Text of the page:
American daily newspapers present millions of punctuated sentences to the public, yet--after an extensive search of literature for similar studies--no comprehensive study of punctuation frequency seems to have been made before this study. It is hypothesized (1) that punctuation appears at predictable rates in the main news section of American daily newspapers, (2) that statistically significant differences exist in punctuation frequency between each of five selected newspapers and--by group--between those of large and small cities, and (3) that statistically significant differences exist in punctuation frequency between 1976, 1966, 1956 and 1946. Five newspapers were selected for the study: The New York Times, The Los Angeles Times, The Chicago Tribune, The Atlanta Journal and Constitution, and The Denver Post. The sample dates are February 29, 1976--the first Sunday following the approval of this study--, and the three decades preceeding it, viz., February 27, 1966, February 26, 1956, and March 3, 1946. Samples included the first page of the main news section of each paper. After preliminary studies to determine an appropriate sample size, it was decided to use all words appearing on the first page of each of the twenty newspapers. Twelve marks of punctuation and twenty-three subcategories of use were enumerated as they occurred for each of the 52,184 words which appear on the first page of the twenty newspapers. These include two uses of the apostrophe, colons, eight uses of the comma, dashes, ellipses, terminal and other use of the exclamation point, three uses of the hyphen, parentheses, three uses of the period, terminal and other use of the question mark, two uses of the quotation mark, and three uses of the semicolon. Frequencies were found within all twenty cells which ranged from no occurrences to 111 commas per kiloword. Ninety-five percent confidence intervals were calculated for each use in each cell. These ranged from ± 12.41% to ± 196%. Using the summary data for all punctuation for each of the cells, mean punctuation frequencies and 95% confidence intervals were calculated for (a) each cell, (b) for each newspaper, (c) for large and small cities, (d) for each decade, and (e) for all data. These means and confidence intervals were found for terminal marks and for intrasentence marks as well as all marks. It was found that all punctuation occurred at the rate of 199 marks per kiloword ± 1.9%, that there were 24 words per sentence ± 4.1%, and that intrasentence punctuation occurred at the rate of 156 marks per kiloword ± 2.3%. Analyses of variance were conducted to determine if any of the differences across cells were statistically significant. The number of words per sentence was significantly different by both decade and newspaper at a probability level of 99%. The frequency of all punctuation, and the frequency of intrasentence punctuation did not change by either decade or newspaper.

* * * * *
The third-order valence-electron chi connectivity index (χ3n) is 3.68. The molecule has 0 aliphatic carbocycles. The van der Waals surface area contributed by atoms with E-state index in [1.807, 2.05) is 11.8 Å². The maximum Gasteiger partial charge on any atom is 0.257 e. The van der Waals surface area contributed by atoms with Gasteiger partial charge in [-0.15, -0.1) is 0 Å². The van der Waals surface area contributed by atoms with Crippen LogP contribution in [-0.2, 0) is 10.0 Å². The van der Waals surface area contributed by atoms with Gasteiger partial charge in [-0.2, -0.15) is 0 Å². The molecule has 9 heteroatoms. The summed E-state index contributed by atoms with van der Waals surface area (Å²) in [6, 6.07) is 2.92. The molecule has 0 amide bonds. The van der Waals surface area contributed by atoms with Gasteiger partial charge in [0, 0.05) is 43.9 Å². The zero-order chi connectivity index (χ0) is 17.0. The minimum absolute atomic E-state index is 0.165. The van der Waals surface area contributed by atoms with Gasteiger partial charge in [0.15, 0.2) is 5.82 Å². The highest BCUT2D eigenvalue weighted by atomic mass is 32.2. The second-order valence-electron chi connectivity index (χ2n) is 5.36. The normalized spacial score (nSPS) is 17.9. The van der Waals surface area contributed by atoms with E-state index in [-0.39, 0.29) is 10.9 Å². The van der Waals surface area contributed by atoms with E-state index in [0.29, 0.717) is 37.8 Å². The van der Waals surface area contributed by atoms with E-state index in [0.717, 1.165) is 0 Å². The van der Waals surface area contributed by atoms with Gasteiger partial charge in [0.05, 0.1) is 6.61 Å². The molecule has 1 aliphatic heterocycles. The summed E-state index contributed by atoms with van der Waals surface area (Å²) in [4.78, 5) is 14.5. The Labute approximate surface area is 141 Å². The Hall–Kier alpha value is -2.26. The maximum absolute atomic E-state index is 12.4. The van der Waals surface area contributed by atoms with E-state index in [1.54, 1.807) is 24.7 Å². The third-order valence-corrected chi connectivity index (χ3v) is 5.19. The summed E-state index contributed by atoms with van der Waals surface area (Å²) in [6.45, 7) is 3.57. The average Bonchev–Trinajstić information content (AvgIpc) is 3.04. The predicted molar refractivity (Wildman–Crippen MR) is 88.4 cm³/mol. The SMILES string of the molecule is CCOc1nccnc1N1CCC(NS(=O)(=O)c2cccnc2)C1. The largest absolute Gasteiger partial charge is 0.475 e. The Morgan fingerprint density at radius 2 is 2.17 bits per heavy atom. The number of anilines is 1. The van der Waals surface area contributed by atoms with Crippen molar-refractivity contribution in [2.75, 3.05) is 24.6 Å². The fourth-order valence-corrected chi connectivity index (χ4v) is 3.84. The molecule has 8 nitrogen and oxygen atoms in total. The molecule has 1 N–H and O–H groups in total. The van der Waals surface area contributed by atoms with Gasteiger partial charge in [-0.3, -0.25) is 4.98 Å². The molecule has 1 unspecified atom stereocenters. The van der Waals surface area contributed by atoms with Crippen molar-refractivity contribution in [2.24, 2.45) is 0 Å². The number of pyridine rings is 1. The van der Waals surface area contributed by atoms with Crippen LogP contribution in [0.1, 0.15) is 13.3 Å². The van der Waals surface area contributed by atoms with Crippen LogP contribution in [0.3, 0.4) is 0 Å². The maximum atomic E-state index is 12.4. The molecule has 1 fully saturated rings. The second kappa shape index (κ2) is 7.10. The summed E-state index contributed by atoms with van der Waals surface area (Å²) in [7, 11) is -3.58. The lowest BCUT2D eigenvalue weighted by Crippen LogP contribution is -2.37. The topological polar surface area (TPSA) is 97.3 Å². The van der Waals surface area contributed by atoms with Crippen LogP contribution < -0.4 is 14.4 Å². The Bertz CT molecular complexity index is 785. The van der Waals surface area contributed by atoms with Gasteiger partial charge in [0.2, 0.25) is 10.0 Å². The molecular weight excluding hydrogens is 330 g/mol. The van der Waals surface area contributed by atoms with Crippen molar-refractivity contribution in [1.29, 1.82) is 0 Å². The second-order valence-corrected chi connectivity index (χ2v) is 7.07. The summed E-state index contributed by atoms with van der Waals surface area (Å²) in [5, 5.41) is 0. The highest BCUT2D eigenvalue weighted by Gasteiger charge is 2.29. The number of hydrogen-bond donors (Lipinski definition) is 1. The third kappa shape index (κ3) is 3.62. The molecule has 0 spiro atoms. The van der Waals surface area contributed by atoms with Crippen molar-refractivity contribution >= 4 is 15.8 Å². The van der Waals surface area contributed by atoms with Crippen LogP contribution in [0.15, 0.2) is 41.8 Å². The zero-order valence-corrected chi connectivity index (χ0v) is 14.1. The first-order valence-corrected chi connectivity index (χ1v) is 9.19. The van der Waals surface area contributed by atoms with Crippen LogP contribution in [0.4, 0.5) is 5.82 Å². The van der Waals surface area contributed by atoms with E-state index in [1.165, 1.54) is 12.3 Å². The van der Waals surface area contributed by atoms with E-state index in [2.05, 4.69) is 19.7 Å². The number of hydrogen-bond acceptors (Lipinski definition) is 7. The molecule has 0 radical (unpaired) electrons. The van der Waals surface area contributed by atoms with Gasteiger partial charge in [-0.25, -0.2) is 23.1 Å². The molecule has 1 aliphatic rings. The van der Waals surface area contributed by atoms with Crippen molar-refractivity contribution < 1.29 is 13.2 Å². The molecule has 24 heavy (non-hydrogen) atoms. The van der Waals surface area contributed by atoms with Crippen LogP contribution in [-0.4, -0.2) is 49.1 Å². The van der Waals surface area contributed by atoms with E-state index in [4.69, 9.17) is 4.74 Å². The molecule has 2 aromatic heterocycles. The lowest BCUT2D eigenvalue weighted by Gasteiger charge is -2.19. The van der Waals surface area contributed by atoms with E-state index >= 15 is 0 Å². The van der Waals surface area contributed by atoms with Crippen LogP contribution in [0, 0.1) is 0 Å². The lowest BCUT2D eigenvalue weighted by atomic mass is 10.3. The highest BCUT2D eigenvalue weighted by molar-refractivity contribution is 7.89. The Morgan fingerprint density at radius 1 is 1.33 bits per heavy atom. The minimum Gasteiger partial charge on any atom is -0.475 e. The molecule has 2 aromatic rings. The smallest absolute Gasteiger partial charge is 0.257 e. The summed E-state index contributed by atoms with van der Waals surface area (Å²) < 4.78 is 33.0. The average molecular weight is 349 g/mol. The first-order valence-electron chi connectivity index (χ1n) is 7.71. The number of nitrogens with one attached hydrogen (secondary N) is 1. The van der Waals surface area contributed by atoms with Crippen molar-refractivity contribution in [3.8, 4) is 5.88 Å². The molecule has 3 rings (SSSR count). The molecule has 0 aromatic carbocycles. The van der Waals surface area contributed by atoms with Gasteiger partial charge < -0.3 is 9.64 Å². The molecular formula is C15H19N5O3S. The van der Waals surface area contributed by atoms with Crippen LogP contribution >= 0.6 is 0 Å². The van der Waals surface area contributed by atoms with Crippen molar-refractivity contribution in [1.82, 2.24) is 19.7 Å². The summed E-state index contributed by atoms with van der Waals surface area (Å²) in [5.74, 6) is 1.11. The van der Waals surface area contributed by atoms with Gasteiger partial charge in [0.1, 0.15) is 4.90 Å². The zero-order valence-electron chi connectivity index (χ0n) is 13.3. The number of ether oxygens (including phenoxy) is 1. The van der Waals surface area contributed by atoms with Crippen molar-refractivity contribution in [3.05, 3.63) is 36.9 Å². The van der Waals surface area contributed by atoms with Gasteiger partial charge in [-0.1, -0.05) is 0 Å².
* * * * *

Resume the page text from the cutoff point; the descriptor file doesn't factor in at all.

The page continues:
Library of Congress Subject Headings

Printing; Newspaper layout and typography; Punctuation

Publication Date


Document Type


Department, Program, or Center

School of Photographic Arts and Sciences (CIAS)


Terry, Ruth

Advisor/Committee Member

Silver, Julius


Note: imported from RIT’s Digital Media Library running on DSpace to RIT Scholar Works in December 2013.

Physical copy available from RIT's Wallace Library at Z253.5 .M28


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